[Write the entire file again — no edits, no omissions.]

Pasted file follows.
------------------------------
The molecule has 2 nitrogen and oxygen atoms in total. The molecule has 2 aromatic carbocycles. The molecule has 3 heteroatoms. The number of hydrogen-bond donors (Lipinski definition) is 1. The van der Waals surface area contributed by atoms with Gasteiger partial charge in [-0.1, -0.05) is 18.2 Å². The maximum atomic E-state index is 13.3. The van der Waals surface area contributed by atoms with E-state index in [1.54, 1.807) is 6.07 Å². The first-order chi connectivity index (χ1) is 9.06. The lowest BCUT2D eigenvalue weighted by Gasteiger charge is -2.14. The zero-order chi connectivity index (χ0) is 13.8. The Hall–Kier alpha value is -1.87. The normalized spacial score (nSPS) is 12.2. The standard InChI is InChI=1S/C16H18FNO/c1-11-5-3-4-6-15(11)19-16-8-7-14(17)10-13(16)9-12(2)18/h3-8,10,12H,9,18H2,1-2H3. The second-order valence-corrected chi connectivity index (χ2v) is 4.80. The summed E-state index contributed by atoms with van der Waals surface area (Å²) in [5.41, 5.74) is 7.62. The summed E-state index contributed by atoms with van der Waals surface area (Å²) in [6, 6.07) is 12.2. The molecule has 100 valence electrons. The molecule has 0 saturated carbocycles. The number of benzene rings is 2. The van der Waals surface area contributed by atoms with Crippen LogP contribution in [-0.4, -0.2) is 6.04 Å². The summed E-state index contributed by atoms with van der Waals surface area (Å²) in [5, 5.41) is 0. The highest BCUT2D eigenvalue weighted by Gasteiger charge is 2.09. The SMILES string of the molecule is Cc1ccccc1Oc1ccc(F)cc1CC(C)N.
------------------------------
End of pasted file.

The molecule has 2 nitrogen and oxygen atoms in total. The molecule has 2 aromatic carbocycles. The molecule has 3 heteroatoms. The number of hydrogen-bond donors (Lipinski definition) is 1. The van der Waals surface area contributed by atoms with Gasteiger partial charge in [-0.1, -0.05) is 18.2 Å². The maximum atomic E-state index is 13.3. The van der Waals surface area contributed by atoms with E-state index in [1.54, 1.807) is 6.07 Å². The first-order chi connectivity index (χ1) is 9.06. The lowest BCUT2D eigenvalue weighted by Gasteiger charge is -2.14. The zero-order chi connectivity index (χ0) is 13.8. The Hall–Kier alpha value is -1.87. The normalized spacial score (nSPS) is 12.2. The standard InChI is InChI=1S/C16H18FNO/c1-11-5-3-4-6-15(11)19-16-8-7-14(17)10-13(16)9-12(2)18/h3-8,10,12H,9,18H2,1-2H3. The second-order valence-corrected chi connectivity index (χ2v) is 4.80. The summed E-state index contributed by atoms with van der Waals surface area (Å²) in [5.41, 5.74) is 7.62. The summed E-state index contributed by atoms with van der Waals surface area (Å²) in [6, 6.07) is 12.2. The molecule has 100 valence electrons. The molecule has 0 saturated carbocycles. The number of benzene rings is 2. The van der Waals surface area contributed by atoms with Crippen LogP contribution in [-0.4, -0.2) is 6.04 Å². The summed E-state index contributed by atoms with van der Waals surface area (Å²) in [5, 5.41) is 0. The highest BCUT2D eigenvalue weighted by Gasteiger charge is 2.09. The SMILES string of the molecule is Cc1ccccc1Oc1ccc(F)cc1CC(C)N.